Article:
Frederick Douglass Involvement Of Black Soldiers In The Civil War

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When Union troops invaded Confederate states, thousands of black slaves flocked to Union camps for a chance to fight and a chance for freedom. Many of these men were unofficially allowed to enlist in the Union Army. After President Abraham Lincoln’s Emancipation Proclamation, Jan. 1, 1863, black Soldiers were officially allowed to participate in the war. Black Soldiers distinguished themselves in battle on numerous occasions. On Feb. 1, 1863, Col. T. W. Higginson, commander of the 1st Regiment South Carolina Volunteers, gave this report after the St. Mary’s River expedition in Georgia and Florida: "No officer in this regiment now doubts that the key to the successful prosecution of this war lies in the unlimited employment of black troops… It would have been madness to attempt [the battle], with…show more content…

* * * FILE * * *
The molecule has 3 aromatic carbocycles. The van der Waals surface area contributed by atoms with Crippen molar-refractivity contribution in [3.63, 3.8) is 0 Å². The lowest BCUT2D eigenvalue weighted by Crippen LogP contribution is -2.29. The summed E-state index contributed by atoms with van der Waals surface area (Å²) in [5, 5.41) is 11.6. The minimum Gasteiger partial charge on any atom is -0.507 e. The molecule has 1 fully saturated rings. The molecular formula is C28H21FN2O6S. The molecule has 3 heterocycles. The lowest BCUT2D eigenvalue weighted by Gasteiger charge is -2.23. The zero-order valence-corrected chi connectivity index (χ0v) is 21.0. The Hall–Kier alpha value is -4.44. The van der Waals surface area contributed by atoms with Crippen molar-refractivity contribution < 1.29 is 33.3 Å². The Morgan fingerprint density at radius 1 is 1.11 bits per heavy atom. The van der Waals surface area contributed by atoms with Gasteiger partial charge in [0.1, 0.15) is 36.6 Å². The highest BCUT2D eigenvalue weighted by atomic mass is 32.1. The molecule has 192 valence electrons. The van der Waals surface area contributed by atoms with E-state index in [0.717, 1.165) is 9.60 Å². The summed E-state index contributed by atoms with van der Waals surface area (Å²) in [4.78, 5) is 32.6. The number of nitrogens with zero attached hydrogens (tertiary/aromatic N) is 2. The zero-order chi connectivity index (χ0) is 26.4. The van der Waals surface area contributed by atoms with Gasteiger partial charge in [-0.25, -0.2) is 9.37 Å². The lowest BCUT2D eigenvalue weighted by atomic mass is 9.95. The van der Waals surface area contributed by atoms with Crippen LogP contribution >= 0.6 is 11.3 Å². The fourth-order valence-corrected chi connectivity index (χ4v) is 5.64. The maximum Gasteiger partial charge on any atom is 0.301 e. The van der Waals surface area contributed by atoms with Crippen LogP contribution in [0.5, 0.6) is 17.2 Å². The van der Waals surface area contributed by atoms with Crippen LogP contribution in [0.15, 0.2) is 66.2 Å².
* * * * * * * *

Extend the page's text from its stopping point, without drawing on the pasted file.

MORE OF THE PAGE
1863: 54th Massachusetts Infantry In early 1863, the 54th Massachusetts Infantry, an all black regiment of the Union Army, was activated. More than 1,000 blacks about 25 percent of whom were former slaves from 24 states and several countries enlisted in the regiment. Frederick Douglass, best known as a black orator and abolitionist, was also instrumental in the Union victory of the Civil War. He urged Lincoln to free slaves and to arm all blacks willing to fight. Douglass, a former slave, recruited his own two sons to serve in the Union Army. Douglass also helped to establish the all-black 54th Massachusetts Regiment of the Union Army. On Aug. 13, 1863, Douglass was directed by the secretary of war to travel from his hometown of Rochester, N.Y., to Vicksburg, Miss., “to assist in recruiting colored troops.” The 54th proved their bravery during the storming of Fort Wagner on James Island, S.C., July 18, 1863. The 54th led several white regiments in the assault, through darkness and across a marsh with water 4-feet

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